Wednesday, 28 October 2015

Woodside, Mount Parker Road

Several years ago, I posted a small and fairly insignificant post on my old blog about Woodside - the large red brick Colonial mansion that sits a little way up Mount Parker Road in Quarry Bay.  At the time (2008) the house was intact but seemingly empty and had already been given a Grade 2 listing back in 1998. Though small, the post was enough to trigger some really interesting comments from past tenants and it would be a great shame if they were lost. The benefit of this repost is to note that the building was re-opened to the general public in 2012 as the AFCD Biodiversity Discovery Centre. I did make an unplanned trip a year or so ago but unfortunately didn't have my camera with me.

Woodside's history dates back to the 1920's when Swire purchased the land in 1922 and built the property for two of the sub-managers (and their families) of the Tai Koo Sugar Refinery (one of Swire's many business interests). The original house was actually two adjoining properties but is now a single structure. It's not clear when the refinery closed but it appears that sometime in the early 70's it ceased operations. The land on which the refinery sat was eventually redeveloped into today's Tai Koo Shing - I guess even back in the 70's, property development was more profitable than refining sugar. Other buildings and facilities used by the refinery were also redeveloped, such as the similarly red-bricked Kornhill (you can see the it on Andrew Tse's excellent FLICKR stream), the Quarry Bay Workers Village, Stanley Terrace and the reservoir (the latter was emptied and turned into Mount Parker Lodge development).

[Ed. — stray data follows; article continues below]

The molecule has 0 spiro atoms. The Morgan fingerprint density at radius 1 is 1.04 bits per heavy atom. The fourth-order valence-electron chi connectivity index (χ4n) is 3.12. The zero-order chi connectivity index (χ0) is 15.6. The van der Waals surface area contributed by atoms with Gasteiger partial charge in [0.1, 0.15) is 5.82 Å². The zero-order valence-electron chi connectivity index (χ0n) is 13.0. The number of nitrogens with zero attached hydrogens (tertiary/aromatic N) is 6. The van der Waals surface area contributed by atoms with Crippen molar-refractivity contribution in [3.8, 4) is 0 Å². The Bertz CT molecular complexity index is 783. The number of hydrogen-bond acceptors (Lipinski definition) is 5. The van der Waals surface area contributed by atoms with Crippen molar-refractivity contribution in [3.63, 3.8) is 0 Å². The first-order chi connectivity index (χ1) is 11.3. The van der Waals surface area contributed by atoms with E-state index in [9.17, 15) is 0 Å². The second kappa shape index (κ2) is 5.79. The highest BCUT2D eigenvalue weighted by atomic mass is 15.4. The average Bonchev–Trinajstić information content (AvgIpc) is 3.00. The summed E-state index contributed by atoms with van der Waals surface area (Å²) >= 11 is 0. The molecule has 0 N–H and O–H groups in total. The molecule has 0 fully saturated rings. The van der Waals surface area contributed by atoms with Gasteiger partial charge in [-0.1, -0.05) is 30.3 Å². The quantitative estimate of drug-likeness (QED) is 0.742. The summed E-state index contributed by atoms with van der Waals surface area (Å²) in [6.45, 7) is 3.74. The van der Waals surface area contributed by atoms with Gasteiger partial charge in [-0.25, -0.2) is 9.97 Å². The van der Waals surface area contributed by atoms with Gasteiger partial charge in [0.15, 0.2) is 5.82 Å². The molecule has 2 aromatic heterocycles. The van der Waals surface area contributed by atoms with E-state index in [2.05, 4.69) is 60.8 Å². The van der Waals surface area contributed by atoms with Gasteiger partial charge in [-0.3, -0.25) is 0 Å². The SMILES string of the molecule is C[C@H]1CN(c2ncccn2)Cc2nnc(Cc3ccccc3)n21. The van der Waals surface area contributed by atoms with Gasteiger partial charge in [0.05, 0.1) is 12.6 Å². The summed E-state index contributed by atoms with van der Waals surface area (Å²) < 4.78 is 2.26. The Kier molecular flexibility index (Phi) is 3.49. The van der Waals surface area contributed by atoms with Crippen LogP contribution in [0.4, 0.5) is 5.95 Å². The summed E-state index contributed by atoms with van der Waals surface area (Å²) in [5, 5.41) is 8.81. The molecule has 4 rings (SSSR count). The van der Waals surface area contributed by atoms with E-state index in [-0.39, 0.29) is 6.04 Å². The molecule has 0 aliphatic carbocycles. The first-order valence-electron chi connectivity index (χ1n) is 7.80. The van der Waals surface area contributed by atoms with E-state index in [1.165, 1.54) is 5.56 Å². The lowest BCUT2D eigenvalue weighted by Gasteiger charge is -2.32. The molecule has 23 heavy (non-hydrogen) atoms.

It's not clear why Woodside managed to evade the fate of the other buildings within the Tai Koo Refinery area, but perhaps it was because the access road (Mount Parker Road) wasn't wide enough to be feasible for large scale development? I guess it no longer matters,at least for the time being (note that the building hasn't been graded as a 'protected' monument, and in fact hasn't even been given a Grade 1 listing...go figure!)


Luckily, for a change, the Govt has done decent job at turning it into the Biodiversity centre. although the addition of an internal lift may be one of the reasons why the building can't be declared a monument - perhaps it had to be changed too drastically internally to allow its adaptive reuse?

As mentioned on the original post, my buddy Mark was pals with someone who used to live here and when everyone moved out the contents of the library were up for grabs. Mark got there and managed to grab a dog-eared copy of Michael Crichton's Jurassic Park, only to find out the inside had been hollowed out in order stuff (who knows what was in there?).